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A frequently updated personal blog, but mostly friends-only. Please feel free to add me, however. 
Fireplace with antique Benin bronze leopards and ivory.

I found this photo, with the stamp of photographer J.Cecil Gould (of Weybridge) on the back, in the flea market in Brighton and, Googling around, found the same pair of Benin bronze leopards in a Royal Academy exhibition two years ago. They are now back in the national museum in Nigera. The altar piece in the centre is in The Fowler Museum in L.A. and the central plaque is in the Musée du quai Branly in Paris. They are Benin artefacts originally looted during the 1897 Benin expedition. It was suggested this might be the home of collector W.D. Webster, who lived at 24 Palace Road in Streatham, London, which has since been demolished, but more likely is the house of George W. Neville, who lived at Wey Lea, Weybridge (see recent photo below). J. Cecil Gould was also based in Weybridge, so that provides a tantalising link. Neville's collection was sold off in 1930 after his death and a specialist at the British Museum believes that the leopards, the two plaques and masks on the fire hood are described in the catalogue of this sale. George Neville accompanied the Benin expedition and later a Captain Shelford wrote about him returning with a remarkable collection of curiosities; ‘They are in his house to this day, and include ivory tusks, carved and plain, two magnificent bronze leopards’. I can see this photo is going to be entertaining me for months....

Thanks to Susan Kloman, Hermione Waterfield, Tim Teuten, David Noden and Bruno Claessens for taking an interest in this.
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Purple Cherokees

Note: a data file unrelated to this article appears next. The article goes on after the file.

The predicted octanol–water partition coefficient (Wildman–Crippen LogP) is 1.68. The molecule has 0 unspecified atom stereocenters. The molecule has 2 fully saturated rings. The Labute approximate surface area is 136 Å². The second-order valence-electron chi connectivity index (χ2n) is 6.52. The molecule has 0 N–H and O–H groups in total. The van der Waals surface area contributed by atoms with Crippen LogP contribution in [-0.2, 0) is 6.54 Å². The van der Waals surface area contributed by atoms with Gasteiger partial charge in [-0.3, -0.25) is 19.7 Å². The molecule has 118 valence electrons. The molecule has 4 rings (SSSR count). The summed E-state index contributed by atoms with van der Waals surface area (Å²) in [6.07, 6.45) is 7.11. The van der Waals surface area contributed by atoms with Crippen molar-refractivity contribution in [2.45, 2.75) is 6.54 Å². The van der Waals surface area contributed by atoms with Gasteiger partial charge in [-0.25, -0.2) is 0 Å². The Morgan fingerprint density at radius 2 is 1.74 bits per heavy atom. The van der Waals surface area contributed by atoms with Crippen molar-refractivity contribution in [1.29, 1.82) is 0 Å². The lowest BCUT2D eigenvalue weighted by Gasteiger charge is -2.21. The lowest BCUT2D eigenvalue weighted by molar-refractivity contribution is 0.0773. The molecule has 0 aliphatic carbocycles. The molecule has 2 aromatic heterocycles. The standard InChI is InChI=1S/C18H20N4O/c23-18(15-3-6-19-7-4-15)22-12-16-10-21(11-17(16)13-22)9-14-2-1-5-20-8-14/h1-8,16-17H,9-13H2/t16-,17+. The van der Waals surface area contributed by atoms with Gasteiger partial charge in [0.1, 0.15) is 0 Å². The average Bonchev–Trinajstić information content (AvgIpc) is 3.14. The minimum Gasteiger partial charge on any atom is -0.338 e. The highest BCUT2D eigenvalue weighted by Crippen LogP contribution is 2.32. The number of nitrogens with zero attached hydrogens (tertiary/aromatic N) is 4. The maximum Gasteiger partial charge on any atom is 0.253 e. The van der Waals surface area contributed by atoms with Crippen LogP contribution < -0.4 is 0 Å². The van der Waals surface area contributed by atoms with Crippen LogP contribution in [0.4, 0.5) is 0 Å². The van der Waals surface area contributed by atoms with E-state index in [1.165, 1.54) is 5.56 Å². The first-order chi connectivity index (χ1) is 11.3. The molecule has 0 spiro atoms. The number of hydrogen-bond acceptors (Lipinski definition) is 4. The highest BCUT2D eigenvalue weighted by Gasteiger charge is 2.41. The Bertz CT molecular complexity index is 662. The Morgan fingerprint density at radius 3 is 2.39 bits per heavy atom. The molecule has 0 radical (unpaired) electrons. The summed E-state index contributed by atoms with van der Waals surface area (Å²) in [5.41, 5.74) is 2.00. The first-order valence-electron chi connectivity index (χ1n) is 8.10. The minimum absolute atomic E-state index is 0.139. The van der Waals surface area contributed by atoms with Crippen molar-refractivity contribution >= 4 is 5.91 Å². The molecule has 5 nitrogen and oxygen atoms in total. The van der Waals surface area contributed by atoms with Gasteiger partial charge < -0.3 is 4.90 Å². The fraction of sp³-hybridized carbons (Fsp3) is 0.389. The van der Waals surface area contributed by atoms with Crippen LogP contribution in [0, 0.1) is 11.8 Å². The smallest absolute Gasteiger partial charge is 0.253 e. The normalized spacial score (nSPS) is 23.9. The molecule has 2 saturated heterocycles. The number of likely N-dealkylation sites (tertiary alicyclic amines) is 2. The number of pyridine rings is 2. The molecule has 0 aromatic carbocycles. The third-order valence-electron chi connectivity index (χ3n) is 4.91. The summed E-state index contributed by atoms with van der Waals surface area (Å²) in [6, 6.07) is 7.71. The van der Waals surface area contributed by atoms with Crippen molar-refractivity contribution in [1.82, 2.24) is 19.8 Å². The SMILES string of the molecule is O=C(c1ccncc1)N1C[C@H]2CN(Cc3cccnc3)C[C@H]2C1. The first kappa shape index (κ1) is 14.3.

Purple Cherokee tomatoes

My purple cherokee tomatoes didn't turn our quite as purple as I'd hoped but they're very edible. A small greenhouse in south east England probably isn't their optimal environment. 


O2 / Millennium Dome. London.
The venue. Renamed after its current sponsor but I still think of it as the Millennium Dome. I last visited it when it was a shiny new rather eccentric white elephant of a previous government. It's faded a bit now, like me, and its neo-modernist forms are almost weather-beaten enough to pass as actual decayed 1960s modernism. There is a newer cable car over the Thames next to it, which has also proved a commercial white elephant. I couldn't resist it, of course. So, with a few hours to spare I crossed over industrial wastelands and the old Golden Syrup factory to what used to be docklands and is now a sterile, expensive housing estate, mostly devoid of people. It made me feel sad. An experiment in wealth attraction that has failed to attract anything other than wealth. I rode back over to the Dome in search of human life and found it heaving with 20,000 fellow Monty Python fans queuing for food and beer, and giant neo-Victorian Terry Gilliam sets. Yes! Then it began.....
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Southwark cathedral, London, viewed from the Shard.

An afternoon well spent within a small area around London Bridge railway station.
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Toilet humour.

I love Mr.B. I can't stop watching this. Never has toilet humour been executed so well. I am seriously considering regrowing the Hindenburg moustache I had 20 years ago.


Car dust

Luckily we never wash our car anyway.



Experimenting with my new flash. The ancient three-year-old gerbil was very tolerant. 



Cute new BHA video series with Stephen Fry narrating. 



It's silly, I know, but I was browsing IMDB last night and discovered that John Neville died more than two years ago and I hadn't been aware of it, and I felt rather sad about this. He'll always be the Baron to me. A surprising number of the cast of Baron Munchausen are dead now. It seems only recently I was watching it at the cinema when it first came out but it was actually decades ago. Kid actress Sara Polley is the same age as my wife! I feel old.

I'm looking forward to seeing the surviving Pythons this summer before they all die too.
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